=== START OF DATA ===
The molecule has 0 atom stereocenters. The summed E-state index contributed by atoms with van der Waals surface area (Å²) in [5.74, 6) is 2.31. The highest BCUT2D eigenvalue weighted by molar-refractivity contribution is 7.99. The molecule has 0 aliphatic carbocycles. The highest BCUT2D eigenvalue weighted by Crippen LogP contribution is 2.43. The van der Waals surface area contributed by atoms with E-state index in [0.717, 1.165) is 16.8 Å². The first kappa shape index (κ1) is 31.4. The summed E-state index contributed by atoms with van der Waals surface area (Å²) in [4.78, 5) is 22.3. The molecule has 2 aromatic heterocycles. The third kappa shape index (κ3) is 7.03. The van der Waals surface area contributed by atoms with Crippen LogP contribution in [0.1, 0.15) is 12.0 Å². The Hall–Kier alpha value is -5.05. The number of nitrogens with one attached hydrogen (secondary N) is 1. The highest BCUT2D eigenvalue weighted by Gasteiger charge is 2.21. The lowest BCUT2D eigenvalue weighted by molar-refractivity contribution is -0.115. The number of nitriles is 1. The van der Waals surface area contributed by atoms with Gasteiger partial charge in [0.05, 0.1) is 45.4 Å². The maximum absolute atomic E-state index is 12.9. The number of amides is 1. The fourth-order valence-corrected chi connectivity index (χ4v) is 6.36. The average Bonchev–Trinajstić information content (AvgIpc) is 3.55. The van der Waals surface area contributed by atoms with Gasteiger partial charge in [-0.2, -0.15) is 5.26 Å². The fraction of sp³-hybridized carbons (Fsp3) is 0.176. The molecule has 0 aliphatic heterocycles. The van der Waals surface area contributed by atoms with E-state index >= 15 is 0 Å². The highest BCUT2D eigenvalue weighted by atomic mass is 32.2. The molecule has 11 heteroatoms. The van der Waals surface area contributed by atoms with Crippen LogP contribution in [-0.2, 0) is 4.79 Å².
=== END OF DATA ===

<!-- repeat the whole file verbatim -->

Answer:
The molecule has 0 atom stereocenters. The summed E-state index contributed by atoms with van der Waals surface area (Å²) in [5.74, 6) is 2.31. The highest BCUT2D eigenvalue weighted by molar-refractivity contribution is 7.99. The molecule has 0 aliphatic carbocycles. The highest BCUT2D eigenvalue weighted by Crippen LogP contribution is 2.43. The van der Waals surface area contributed by atoms with E-state index in [0.717, 1.165) is 16.8 Å². The first kappa shape index (κ1) is 31.4. The summed E-state index contributed by atoms with van der Waals surface area (Å²) in [4.78, 5) is 22.3. The molecule has 2 aromatic heterocycles. The third kappa shape index (κ3) is 7.03. The van der Waals surface area contributed by atoms with Crippen LogP contribution in [0.1, 0.15) is 12.0 Å². The Hall–Kier alpha value is -5.05. The number of nitrogens with one attached hydrogen (secondary N) is 1. The highest BCUT2D eigenvalue weighted by Gasteiger charge is 2.21. The lowest BCUT2D eigenvalue weighted by molar-refractivity contribution is -0.115. The number of nitriles is 1. The van der Waals surface area contributed by atoms with Gasteiger partial charge in [0.05, 0.1) is 45.4 Å². The maximum absolute atomic E-state index is 12.9. The number of amides is 1. The fourth-order valence-corrected chi connectivity index (χ4v) is 6.36. The average Bonchev–Trinajstić information content (AvgIpc) is 3.55. The van der Waals surface area contributed by atoms with Gasteiger partial charge in [-0.2, -0.15) is 5.26 Å². The fraction of sp³-hybridized carbons (Fsp3) is 0.176. The molecule has 0 aliphatic heterocycles. The van der Waals surface area contributed by atoms with E-state index >= 15 is 0 Å². The highest BCUT2D eigenvalue weighted by atomic mass is 32.2. The molecule has 11 heteroatoms. The van der Waals surface area contributed by atoms with Crippen LogP contribution in [-0.2, 0) is 4.79 Å².